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‘Place orders, period!’ Pfizer chief executive warns poor countries

US Rep. Ilhan Omar (D-MN) (L) talks with Speaker of the House Nancy Pelosi (D-CA) during a rally with fellow Democrats before voting on H.R. 1, or the People Act, on the East Steps of the US Capitol on March 08, 2019 in Washington, DC. (AFP photo)
In this file photo taken on February 02, 2021 a health worker holds a vial with the Pfizer-BioNTech COVID-19 vaccine against the coronavirus at the vaccination center in Freising, southern Germany. (AFP photo)

The chief executive of the American pharmaceutical industry company Pfizer Inc. has warned poor countries to “place orders” soon.

Albert Bourla made the comments amid projections that the company’s total sales were about to reach at least $65 billion from sales of its coronavirus vaccines.

"The high-income countries, they have the tendency to be way more proactive, and they are placing their orders," Bourla said in an interview. "I want to make sure that I go on record publicly... they need to place orders, period."

The Covid-19 vaccine that the New York-based multinational pharmaceutical and biotechnology corporation has developed with German partner BioNTech SE is reportedly selling for $36 billion is 2021 and another $29 billion in 2022.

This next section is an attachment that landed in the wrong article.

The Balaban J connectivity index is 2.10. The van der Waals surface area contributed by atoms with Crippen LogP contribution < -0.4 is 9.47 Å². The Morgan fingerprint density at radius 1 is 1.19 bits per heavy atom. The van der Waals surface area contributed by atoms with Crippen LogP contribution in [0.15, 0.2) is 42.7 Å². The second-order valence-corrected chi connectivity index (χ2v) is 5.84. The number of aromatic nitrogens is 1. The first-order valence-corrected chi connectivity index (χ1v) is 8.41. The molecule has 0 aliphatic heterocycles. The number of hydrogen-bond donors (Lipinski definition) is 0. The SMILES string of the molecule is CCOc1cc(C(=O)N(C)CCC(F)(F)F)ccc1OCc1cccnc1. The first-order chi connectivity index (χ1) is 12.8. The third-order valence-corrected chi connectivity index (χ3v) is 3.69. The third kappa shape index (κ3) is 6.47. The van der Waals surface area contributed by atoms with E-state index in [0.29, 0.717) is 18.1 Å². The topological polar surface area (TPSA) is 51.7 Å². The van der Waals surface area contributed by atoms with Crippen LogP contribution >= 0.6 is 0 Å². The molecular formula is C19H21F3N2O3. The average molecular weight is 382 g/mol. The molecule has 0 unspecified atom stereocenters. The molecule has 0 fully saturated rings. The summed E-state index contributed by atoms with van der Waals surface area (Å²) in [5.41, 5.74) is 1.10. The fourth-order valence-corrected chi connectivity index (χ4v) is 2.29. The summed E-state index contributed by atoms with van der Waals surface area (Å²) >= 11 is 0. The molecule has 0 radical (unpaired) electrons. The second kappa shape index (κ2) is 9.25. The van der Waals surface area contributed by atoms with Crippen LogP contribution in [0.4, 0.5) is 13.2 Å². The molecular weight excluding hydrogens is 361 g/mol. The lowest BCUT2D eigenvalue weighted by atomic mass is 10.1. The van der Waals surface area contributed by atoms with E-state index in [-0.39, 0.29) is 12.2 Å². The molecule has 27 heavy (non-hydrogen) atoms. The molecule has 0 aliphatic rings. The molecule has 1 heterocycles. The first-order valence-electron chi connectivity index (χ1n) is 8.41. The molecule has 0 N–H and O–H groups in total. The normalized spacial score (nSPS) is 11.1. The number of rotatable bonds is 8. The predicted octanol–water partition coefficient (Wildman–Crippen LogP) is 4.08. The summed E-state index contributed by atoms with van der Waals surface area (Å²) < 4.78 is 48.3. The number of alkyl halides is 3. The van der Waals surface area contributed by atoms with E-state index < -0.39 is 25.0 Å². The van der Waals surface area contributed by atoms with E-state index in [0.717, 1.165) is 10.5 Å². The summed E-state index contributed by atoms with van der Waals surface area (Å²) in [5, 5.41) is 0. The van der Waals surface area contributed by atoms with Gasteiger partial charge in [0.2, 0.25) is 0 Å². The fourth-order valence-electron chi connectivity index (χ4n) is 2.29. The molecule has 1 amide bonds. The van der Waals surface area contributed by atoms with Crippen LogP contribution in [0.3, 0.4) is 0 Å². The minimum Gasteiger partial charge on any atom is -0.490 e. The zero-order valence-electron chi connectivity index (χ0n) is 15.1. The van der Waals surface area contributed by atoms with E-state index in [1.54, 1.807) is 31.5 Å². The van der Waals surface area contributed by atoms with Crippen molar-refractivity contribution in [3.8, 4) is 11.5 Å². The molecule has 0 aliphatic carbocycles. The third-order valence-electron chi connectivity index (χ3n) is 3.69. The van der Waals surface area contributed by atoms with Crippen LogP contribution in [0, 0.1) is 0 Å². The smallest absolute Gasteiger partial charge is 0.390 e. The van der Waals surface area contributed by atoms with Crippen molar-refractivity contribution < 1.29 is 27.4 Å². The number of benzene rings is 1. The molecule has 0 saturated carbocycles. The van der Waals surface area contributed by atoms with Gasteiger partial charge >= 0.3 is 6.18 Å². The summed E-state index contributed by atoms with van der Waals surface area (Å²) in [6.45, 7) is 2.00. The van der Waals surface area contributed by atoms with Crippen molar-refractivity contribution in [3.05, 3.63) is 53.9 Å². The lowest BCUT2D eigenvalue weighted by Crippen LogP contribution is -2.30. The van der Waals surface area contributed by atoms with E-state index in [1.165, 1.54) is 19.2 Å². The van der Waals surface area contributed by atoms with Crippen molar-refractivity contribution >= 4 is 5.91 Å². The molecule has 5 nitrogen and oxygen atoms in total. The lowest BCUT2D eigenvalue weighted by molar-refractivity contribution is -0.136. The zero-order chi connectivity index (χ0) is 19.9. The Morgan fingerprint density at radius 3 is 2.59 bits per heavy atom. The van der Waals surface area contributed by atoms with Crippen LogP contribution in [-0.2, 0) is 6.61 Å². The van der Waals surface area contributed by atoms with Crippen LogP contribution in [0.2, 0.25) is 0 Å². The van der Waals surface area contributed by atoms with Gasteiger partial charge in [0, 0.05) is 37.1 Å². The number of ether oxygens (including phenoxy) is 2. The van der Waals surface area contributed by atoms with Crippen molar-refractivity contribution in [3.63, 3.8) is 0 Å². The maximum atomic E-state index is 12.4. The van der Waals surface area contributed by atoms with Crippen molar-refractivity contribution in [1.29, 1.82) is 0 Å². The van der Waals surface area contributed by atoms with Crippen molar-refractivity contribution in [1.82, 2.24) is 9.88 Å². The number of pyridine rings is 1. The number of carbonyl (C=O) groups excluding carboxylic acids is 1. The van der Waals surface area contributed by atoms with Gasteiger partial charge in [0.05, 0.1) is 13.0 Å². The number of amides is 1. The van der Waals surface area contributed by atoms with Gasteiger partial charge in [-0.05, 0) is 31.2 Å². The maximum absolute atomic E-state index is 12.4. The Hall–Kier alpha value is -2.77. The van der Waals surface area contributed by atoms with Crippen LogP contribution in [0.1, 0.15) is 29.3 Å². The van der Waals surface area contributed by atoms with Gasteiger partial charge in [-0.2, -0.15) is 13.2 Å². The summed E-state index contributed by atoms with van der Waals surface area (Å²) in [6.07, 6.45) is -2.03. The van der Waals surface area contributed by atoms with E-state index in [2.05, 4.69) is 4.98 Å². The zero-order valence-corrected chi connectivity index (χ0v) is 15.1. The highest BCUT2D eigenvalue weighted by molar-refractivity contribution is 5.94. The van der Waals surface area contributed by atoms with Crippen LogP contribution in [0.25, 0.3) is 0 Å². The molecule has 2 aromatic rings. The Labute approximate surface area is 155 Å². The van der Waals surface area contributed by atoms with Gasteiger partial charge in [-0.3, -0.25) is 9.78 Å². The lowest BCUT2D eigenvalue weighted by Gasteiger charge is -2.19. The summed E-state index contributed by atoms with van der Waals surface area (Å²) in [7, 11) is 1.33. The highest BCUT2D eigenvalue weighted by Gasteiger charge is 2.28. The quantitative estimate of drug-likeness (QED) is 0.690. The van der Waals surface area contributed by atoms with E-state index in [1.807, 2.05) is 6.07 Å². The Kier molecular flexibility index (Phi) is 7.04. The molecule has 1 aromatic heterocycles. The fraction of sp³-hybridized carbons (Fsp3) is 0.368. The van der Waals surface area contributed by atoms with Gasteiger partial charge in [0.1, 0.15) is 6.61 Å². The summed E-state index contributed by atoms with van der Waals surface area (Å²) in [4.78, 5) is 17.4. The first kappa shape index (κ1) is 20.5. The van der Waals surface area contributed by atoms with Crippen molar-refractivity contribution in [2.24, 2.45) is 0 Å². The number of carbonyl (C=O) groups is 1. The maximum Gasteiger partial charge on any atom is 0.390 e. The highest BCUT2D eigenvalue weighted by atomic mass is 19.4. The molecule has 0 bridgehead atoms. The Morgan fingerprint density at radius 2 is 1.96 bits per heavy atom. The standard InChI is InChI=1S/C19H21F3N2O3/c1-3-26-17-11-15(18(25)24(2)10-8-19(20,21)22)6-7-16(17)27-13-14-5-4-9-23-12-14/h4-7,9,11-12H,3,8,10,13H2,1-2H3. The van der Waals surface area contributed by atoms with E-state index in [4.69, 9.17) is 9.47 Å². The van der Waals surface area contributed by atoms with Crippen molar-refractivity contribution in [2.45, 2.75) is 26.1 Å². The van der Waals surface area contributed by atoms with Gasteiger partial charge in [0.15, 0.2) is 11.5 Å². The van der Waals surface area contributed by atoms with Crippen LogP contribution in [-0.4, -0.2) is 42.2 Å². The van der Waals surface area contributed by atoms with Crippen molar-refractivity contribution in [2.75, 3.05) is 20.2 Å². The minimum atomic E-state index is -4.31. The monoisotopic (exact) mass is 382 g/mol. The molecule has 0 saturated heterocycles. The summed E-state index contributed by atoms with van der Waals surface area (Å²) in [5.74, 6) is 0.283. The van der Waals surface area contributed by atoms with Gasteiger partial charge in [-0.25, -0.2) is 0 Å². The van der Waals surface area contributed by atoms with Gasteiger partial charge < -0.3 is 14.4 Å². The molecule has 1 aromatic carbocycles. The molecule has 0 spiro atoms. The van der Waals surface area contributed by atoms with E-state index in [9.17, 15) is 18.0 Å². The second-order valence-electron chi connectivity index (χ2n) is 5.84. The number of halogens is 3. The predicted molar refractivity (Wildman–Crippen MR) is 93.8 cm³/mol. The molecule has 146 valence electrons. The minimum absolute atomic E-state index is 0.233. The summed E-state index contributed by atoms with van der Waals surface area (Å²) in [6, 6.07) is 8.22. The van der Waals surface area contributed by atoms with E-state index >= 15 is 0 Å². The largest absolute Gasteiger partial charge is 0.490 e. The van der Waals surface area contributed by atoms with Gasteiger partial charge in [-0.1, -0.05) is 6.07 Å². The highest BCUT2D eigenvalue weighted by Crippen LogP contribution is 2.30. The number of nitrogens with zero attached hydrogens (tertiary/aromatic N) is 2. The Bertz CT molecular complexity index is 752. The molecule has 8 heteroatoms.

The chief executive vowed to continue supporting the US government in its vaccination effort, which is supposed to reduce the number of hospitalizations and deaths in the United States.

In the state of Colorado for example, surging infections are reportedly leading to rationing hospital care, although some 80 percent of the population have received at least one dose of the shot.

"As long as the government thinks they should be going with mass vaccinations that they buy and distribute, we will support them," Bourla said.

So far, over 747 thousand people have died in the United States out of over the 46 million cases reported.

The US mandate for vaccines means American vaccine makers such as Pfizer and Johnson & Johnson are going to reap billions of dollars from annual vaccine boosters over the next few years.

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